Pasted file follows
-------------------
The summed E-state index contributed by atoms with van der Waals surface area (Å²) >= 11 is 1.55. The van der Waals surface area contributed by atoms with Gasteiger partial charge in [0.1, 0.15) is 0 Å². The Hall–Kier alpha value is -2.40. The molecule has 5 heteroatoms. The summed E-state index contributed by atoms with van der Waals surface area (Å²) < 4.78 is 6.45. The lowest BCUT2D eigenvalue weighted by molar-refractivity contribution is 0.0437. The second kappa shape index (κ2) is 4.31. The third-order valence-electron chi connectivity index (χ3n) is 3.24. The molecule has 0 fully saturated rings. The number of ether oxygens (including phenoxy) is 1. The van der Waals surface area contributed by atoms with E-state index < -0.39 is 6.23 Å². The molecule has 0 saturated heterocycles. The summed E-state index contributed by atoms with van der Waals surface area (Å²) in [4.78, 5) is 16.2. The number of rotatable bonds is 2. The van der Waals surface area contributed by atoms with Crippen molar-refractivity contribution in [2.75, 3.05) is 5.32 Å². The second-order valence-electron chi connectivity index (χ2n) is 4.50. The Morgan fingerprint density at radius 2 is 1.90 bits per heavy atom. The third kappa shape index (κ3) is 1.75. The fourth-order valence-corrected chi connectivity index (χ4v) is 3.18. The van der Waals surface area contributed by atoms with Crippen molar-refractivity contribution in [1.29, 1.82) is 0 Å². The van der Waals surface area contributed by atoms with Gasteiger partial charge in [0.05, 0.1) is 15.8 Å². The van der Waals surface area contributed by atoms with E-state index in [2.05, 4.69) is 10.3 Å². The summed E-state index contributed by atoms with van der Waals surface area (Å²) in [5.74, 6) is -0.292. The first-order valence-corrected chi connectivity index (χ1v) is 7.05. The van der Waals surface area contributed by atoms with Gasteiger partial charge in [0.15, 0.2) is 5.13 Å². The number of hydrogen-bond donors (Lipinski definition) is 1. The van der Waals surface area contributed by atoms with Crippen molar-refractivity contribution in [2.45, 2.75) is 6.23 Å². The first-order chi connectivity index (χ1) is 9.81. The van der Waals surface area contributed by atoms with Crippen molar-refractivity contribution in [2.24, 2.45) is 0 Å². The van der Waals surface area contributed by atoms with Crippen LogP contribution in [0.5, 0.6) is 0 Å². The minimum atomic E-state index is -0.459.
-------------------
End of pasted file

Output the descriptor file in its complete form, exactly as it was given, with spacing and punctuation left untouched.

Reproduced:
The summed E-state index contributed by atoms with van der Waals surface area (Å²) >= 11 is 1.55. The van der Waals surface area contributed by atoms with Gasteiger partial charge in [0.1, 0.15) is 0 Å². The Hall–Kier alpha value is -2.40. The molecule has 5 heteroatoms. The summed E-state index contributed by atoms with van der Waals surface area (Å²) < 4.78 is 6.45. The lowest BCUT2D eigenvalue weighted by molar-refractivity contribution is 0.0437. The second kappa shape index (κ2) is 4.31. The third-order valence-electron chi connectivity index (χ3n) is 3.24. The molecule has 0 fully saturated rings. The number of ether oxygens (including phenoxy) is 1. The van der Waals surface area contributed by atoms with E-state index < -0.39 is 6.23 Å². The molecule has 0 saturated heterocycles. The summed E-state index contributed by atoms with van der Waals surface area (Å²) in [4.78, 5) is 16.2. The number of rotatable bonds is 2. The van der Waals surface area contributed by atoms with Crippen molar-refractivity contribution in [2.75, 3.05) is 5.32 Å². The second-order valence-electron chi connectivity index (χ2n) is 4.50. The Morgan fingerprint density at radius 2 is 1.90 bits per heavy atom. The third kappa shape index (κ3) is 1.75. The fourth-order valence-corrected chi connectivity index (χ4v) is 3.18. The van der Waals surface area contributed by atoms with Crippen molar-refractivity contribution in [1.29, 1.82) is 0 Å². The van der Waals surface area contributed by atoms with Gasteiger partial charge in [0.05, 0.1) is 15.8 Å². The van der Waals surface area contributed by atoms with E-state index in [2.05, 4.69) is 10.3 Å². The summed E-state index contributed by atoms with van der Waals surface area (Å²) in [5.74, 6) is -0.292. The first-order valence-corrected chi connectivity index (χ1v) is 7.05. The van der Waals surface area contributed by atoms with Gasteiger partial charge in [0.15, 0.2) is 5.13 Å². The number of hydrogen-bond donors (Lipinski definition) is 1. The van der Waals surface area contributed by atoms with Crippen molar-refractivity contribution in [2.45, 2.75) is 6.23 Å². The first-order chi connectivity index (χ1) is 9.81. The van der Waals surface area contributed by atoms with Crippen molar-refractivity contribution in [2.24, 2.45) is 0 Å². The van der Waals surface area contributed by atoms with Crippen LogP contribution in [0.5, 0.6) is 0 Å². The minimum atomic E-state index is -0.459.